Bull Risk Reversals Seen on My Unusual Options Activity Scanner is a Telling Indicator of Where the Wall Street Winds are Blowing.
The first—and perhaps biggest—challenge of options trading is understanding what an option is.
An option is a contract giving you the right, but not the obligation, to buy or sell a specific security at a specific price over a specific period of time. After that period of time has elapsed (known as “expiration day”), the option ceases to exist.
Call options give you the right to buy the security.
Put options give you the right to sell the security.
There are numerous types of options trades. Depending on which method you choose, options trading can be used to hedge a portfolio, create yield or gain significant market exposure and returns with little capital risk.
When my proprietary options screener alerts me to a trader buying 10,000 calls and risking many millions of dollars, my alarm bells go off. Who is buying these calls, and why is he taking such a big position? Does he have insider information?
While straight call purchases are bullish, the trade structure that I find to be the biggest tell of the conviction hedge funds have in a stock, is an option trade called a “bull risk reversal.”
Once considered a niche segment of the investing world, options trading has now gone mainstream.
With little knowledge on the best strategies, you can use options to work the odds in your favor and make trades that have up to an 80% probability of success. Find out how in this free report, How Options Work—and How to Hedge Portfolios with Options.Read Your Free Report Here.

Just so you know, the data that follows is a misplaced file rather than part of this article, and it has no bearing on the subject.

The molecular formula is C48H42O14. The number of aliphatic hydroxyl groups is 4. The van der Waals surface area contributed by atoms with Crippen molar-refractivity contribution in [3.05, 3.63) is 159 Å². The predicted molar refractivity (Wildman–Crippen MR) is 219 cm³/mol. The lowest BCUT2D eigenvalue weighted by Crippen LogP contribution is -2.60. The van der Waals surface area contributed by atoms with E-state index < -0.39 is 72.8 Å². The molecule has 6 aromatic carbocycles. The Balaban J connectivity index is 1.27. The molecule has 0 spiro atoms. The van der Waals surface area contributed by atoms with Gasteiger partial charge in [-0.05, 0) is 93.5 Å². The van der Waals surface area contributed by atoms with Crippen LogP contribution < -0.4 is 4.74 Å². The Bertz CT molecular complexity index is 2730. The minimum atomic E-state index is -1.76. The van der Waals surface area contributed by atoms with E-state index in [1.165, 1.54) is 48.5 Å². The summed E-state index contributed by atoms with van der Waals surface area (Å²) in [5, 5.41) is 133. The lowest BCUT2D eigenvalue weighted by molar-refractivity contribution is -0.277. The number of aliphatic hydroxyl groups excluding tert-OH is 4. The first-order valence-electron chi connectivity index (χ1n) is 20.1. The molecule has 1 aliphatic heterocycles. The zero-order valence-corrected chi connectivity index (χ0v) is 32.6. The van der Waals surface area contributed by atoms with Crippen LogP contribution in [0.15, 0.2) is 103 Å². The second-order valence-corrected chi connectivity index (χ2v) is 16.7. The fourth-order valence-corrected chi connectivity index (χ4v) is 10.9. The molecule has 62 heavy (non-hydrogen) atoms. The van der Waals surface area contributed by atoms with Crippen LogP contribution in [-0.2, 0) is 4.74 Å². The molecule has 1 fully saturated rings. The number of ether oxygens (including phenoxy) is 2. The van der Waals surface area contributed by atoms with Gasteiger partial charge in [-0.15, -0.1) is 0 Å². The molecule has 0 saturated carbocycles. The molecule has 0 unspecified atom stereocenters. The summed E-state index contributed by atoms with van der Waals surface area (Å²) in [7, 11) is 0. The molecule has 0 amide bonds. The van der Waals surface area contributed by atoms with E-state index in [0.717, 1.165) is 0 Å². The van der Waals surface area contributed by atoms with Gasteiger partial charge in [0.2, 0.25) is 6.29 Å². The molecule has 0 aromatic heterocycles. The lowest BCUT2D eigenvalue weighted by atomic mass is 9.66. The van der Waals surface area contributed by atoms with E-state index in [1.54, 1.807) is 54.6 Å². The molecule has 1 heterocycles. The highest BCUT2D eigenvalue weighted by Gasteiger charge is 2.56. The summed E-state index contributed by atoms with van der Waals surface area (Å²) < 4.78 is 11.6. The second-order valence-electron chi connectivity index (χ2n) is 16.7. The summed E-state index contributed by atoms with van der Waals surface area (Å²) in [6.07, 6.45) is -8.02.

When My Unusual Options Activity Scanner Sees Bull Risk Reversals
Bull risk reversals are a favorite tool for sophisticated hedge funds and are just about the most bullish trade you can execute using options because both components of the trade benefit if the stock heads higher: both the call buy is bullish and the put sale is bullish.
And what makes these trades so profitable (if they work) is that the premium collected via the put sale often pays for the premium paid for the call purchase.
Here’s how bull risk reversals work.
A bull risk reversal is typically used when a rise in the price of the underlying asset is expected. The strategy usually involves the sale of an out-of-the-money put and the purchase of an out-of-the-money call. The trade has unlimited profit potential to the upside and extreme loss potential to the downside.
For example, a January 20/25 bull risk reversal for a $1 credit would be:
Sale of January 20 Puts, and
Buy of January 25 Calls.
If the stock stays between 20 and 25, the trader collects the $1 credit.
If the stock goes to 20 or below, the trader will be forced to buy the stock at 20.
If the stock goes to 25 or above, the trader will exercise his right to buy the stock or simply sell his call for a profit.
Here is a profit and loss graph of this position:
If you want to know what trades I’m currently recommending, or what my unusual options activity scanner is currently picking up, click here.
There is great mystery that surrounds options trading. Some investors avoid it altogether because they think it’s too confusing or too risky. But understanding options is easier than you think. And once you get the hang of options trading, the risks can be easily minimized.
If done right, options trading can be simple and—more importantly—lucrative.
If you have questions about options trading, leave a comment below.
Jacob Mintz is a professional options trader and Chief Analyst of Cabot Options Trader. He uses calls, puts and covered calls to guide investors to quick profits while always controlling risk. Beginners and experts alike can gain from following Jacob’s advice.Learn More
*This post has been updated from an original version, published in 2017.